Following the first-ever Wheelchair Curling Long-term Athlete Development (LTAD) Summit earlier this winter, athletes and coaches around the country have been trying out new best practices in order to further the sport in Canada.
At the Jasper Place Curling Club in Edmonton, wheelchair curling coach Cathy Craig was inspired to implement delivery modifications after meeting wheelchair curler Sonja Gaudet and coach Karen Watson at the Summit. One of the modifications introduced by Gaudet and Watson is a handle or post attached to the wheelchair, which allows wheelchair curlers to throw from a more upright position and maintain their balance. The other modification is an extension to the delivery stick, which results in a handgrip similar to the one used by able-bodied curlers.
“The national team program has done more for grassroots curling development than anyone,” says Craig. “Through their experimentation, they’ve discovered the most effective delivery technique. We are using this technique to teach all newcomers to the sport. If this technique doesn’t work for their body type, then we’ll offer other options.”
Individual modifications are critical. Craig notes some wheelchair athletes can manage without a handle or post, yet others would fall out of their chairs without it. Similarly, the modification to an athlete’s delivery stick depends on his or her hand dexterity.
“As able-bodied coaches, it’s critical that when we coach wheelchair curling we understand the challenges that come with being in a wheelchair,” Craig says. “We can’t ask people to do things when they feel out of their comfort zone. If newcomers don’t feel comfortable with the sport initially, they won’t come back.”
Craig and her group of wheelchair curlers worked with a millwright to design a clamp and a post, but this modification never materialized. The solution was found when a new employee at the curling club, who also happened to be a drummer, suggested using a drum clamp – which fits wheelchairs perfectly – along with a custom-bent piece of steel conduit designed to fit each curler’s body type. To modify regular delivery sticks, a piece of PVC or copper elbow pipe was attached to the end to give a pistol style grip.
Craig believes experienced wheelchair curlers at her club who have made these modifications have seen gains in shot percentage due to their improved ability to maintain line and deliver consistent weight.
“The biggest gains have been with new people who we’ve introduced to the sport using these techniques,” Craig says. “They have gotten to a level of competency more quickly than curlers who started before the changes.”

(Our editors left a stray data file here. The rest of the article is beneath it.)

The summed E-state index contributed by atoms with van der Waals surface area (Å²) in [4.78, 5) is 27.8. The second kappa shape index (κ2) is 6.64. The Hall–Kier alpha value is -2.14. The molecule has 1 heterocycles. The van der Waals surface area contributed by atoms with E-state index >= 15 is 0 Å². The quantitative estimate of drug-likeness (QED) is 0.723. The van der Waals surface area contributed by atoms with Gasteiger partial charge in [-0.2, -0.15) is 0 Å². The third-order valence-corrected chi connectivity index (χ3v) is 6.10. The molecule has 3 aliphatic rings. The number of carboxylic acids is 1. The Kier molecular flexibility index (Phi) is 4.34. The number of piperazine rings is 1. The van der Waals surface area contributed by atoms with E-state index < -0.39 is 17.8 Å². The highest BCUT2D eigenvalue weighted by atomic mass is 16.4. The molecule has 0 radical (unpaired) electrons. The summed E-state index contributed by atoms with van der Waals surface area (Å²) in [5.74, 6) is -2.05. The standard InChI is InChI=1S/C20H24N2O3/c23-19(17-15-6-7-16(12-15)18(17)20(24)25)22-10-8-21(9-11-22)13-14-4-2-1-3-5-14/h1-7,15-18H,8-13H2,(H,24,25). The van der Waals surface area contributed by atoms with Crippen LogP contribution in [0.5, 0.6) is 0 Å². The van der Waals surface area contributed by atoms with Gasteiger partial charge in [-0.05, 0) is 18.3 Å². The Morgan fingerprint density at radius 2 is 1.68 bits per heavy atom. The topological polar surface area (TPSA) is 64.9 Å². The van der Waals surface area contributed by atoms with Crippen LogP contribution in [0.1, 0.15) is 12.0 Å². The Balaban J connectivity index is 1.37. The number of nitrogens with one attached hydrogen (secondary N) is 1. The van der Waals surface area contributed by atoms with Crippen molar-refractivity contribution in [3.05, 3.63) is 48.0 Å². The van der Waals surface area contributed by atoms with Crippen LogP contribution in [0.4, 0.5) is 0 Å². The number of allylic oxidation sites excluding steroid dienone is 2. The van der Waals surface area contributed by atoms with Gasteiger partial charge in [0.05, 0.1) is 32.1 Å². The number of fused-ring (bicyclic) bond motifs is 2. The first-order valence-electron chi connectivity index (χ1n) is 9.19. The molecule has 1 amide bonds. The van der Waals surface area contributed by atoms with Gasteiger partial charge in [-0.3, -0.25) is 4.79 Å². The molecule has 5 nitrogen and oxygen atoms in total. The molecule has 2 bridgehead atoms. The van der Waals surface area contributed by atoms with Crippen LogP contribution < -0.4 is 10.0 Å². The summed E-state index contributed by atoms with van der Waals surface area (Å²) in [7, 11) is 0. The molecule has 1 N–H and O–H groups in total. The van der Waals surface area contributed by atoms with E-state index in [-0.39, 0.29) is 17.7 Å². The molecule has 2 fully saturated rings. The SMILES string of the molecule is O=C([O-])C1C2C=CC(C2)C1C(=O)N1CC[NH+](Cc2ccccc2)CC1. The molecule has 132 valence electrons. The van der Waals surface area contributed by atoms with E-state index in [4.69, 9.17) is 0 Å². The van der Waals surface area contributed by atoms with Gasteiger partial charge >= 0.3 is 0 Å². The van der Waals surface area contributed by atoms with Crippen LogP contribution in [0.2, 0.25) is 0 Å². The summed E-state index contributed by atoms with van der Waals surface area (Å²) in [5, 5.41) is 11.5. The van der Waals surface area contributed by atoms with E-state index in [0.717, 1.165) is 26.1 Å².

Wheelchair curler Shawna Walsh agrees.
“Looking at the new curlers compared to when I started [six years ago], they’ve caught on quicker,” says Walsh. “It’s like after one season they’re at the same level I was at after three seasons. Before, there were so many different ways of delivering the rocks that it was very confusing as a new curler.”
Craig compares it to the backswing technique that was traditionally popular with able-bodied curlers.
“The backswing was really hard for new curlers to catch on to,” she says. “Now that we’ve gone to a non-backswing delivery, at least everyone can make a shot. Maybe they’re not great shots, but at least they’re making shots. This is exactly what the new wheelchair curling delivery modifications have accomplished. Wheelchair curlers aren’t getting as discouraged and they’re not leaving the sport.”
Craig has been coaching wheelchair curling for three years, adding to her 27 years of coaching experience and her 17 years as a curling club manager. She recognizes the chief challenge facing wheelchair curling in Canada.
“Right now, most wheelchair curling is geared towards the competitive level and those recreational curlers who don’t have the skill level are being left behind and leaving the sport,” she says. “We have to embrace recreational wheelchair curlers in our club leagues – we need to make sure club level of play is valued.”
Craig also looks forward to continuing the dialogue started at the Long-Term Athlete Development Summit.
“It’s important for wheelchair coaches to work with high performance athletes and coaches,” she says. “These conversations can be taken back to our clubs to help both competitive and recreational curlers around the country.”
Read more about the first Wheelchair Curling Long-term Athlete Development (LTAD) Summit, which took place November 2012 in Ottawa, Ont.